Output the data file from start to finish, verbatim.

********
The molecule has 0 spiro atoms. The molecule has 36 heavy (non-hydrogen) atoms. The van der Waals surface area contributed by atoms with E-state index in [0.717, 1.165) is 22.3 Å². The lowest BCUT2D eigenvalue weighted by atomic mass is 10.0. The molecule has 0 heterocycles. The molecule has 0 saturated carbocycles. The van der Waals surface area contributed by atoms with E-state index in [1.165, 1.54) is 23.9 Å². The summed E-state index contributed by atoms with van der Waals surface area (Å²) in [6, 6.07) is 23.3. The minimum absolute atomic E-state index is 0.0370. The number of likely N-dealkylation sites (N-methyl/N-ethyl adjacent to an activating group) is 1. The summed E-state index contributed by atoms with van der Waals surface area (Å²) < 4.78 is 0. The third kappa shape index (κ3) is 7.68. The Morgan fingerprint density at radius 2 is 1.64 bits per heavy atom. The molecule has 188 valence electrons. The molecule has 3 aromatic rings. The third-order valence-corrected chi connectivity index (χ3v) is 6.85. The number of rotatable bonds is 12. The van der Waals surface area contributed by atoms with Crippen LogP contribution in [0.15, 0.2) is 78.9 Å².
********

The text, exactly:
The molecule has 0 spiro atoms. The molecule has 36 heavy (non-hydrogen) atoms. The van der Waals surface area contributed by atoms with E-state index in [0.717, 1.165) is 22.3 Å². The lowest BCUT2D eigenvalue weighted by atomic mass is 10.0. The molecule has 0 heterocycles. The molecule has 0 saturated carbocycles. The van der Waals surface area contributed by atoms with E-state index in [1.165, 1.54) is 23.9 Å². The summed E-state index contributed by atoms with van der Waals surface area (Å²) in [6, 6.07) is 23.3. The minimum absolute atomic E-state index is 0.0370. The number of likely N-dealkylation sites (N-methyl/N-ethyl adjacent to an activating group) is 1. The summed E-state index contributed by atoms with van der Waals surface area (Å²) < 4.78 is 0. The third kappa shape index (κ3) is 7.68. The Morgan fingerprint density at radius 2 is 1.64 bits per heavy atom. The molecule has 188 valence electrons. The molecule has 3 aromatic rings. The third-order valence-corrected chi connectivity index (χ3v) is 6.85. The number of rotatable bonds is 12. The van der Waals surface area contributed by atoms with Crippen LogP contribution in [0.15, 0.2) is 78.9 Å².